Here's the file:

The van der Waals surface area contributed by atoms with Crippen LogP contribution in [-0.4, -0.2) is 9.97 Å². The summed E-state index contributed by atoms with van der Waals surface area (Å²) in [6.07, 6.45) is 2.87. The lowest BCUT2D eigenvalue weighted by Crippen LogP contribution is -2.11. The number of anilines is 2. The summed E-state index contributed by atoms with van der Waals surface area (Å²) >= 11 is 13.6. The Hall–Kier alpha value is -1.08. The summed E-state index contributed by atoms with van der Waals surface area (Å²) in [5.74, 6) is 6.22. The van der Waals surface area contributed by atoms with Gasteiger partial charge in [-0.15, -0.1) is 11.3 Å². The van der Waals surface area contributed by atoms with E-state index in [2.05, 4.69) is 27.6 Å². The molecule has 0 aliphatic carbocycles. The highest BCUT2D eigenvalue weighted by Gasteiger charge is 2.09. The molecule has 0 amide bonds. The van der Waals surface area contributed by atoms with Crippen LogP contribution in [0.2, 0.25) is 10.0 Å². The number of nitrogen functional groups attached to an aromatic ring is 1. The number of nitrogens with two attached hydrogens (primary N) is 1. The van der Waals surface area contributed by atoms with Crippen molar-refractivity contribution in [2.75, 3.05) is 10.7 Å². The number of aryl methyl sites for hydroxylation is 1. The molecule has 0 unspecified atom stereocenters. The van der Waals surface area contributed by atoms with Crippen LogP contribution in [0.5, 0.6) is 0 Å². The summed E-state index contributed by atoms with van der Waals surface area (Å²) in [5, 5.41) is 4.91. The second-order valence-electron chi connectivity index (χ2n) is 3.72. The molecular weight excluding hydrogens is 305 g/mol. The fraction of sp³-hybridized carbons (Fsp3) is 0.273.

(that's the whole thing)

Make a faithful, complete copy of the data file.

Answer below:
The van der Waals surface area contributed by atoms with Crippen LogP contribution in [-0.4, -0.2) is 9.97 Å². The summed E-state index contributed by atoms with van der Waals surface area (Å²) in [6.07, 6.45) is 2.87. The lowest BCUT2D eigenvalue weighted by Crippen LogP contribution is -2.11. The number of anilines is 2. The summed E-state index contributed by atoms with van der Waals surface area (Å²) >= 11 is 13.6. The Hall–Kier alpha value is -1.08. The summed E-state index contributed by atoms with van der Waals surface area (Å²) in [5.74, 6) is 6.22. The van der Waals surface area contributed by atoms with Gasteiger partial charge in [-0.15, -0.1) is 11.3 Å². The van der Waals surface area contributed by atoms with E-state index in [2.05, 4.69) is 27.6 Å². The molecule has 0 aliphatic carbocycles. The highest BCUT2D eigenvalue weighted by Gasteiger charge is 2.09. The molecule has 0 amide bonds. The van der Waals surface area contributed by atoms with Crippen LogP contribution in [0.2, 0.25) is 10.0 Å². The number of nitrogen functional groups attached to an aromatic ring is 1. The number of nitrogens with two attached hydrogens (primary N) is 1. The van der Waals surface area contributed by atoms with Crippen molar-refractivity contribution in [2.75, 3.05) is 10.7 Å². The number of aryl methyl sites for hydroxylation is 1. The molecule has 0 unspecified atom stereocenters. The van der Waals surface area contributed by atoms with Crippen LogP contribution in [0.5, 0.6) is 0 Å². The summed E-state index contributed by atoms with van der Waals surface area (Å²) in [5, 5.41) is 4.91. The second-order valence-electron chi connectivity index (χ2n) is 3.72. The molecular weight excluding hydrogens is 305 g/mol. The fraction of sp³-hybridized carbons (Fsp3) is 0.273.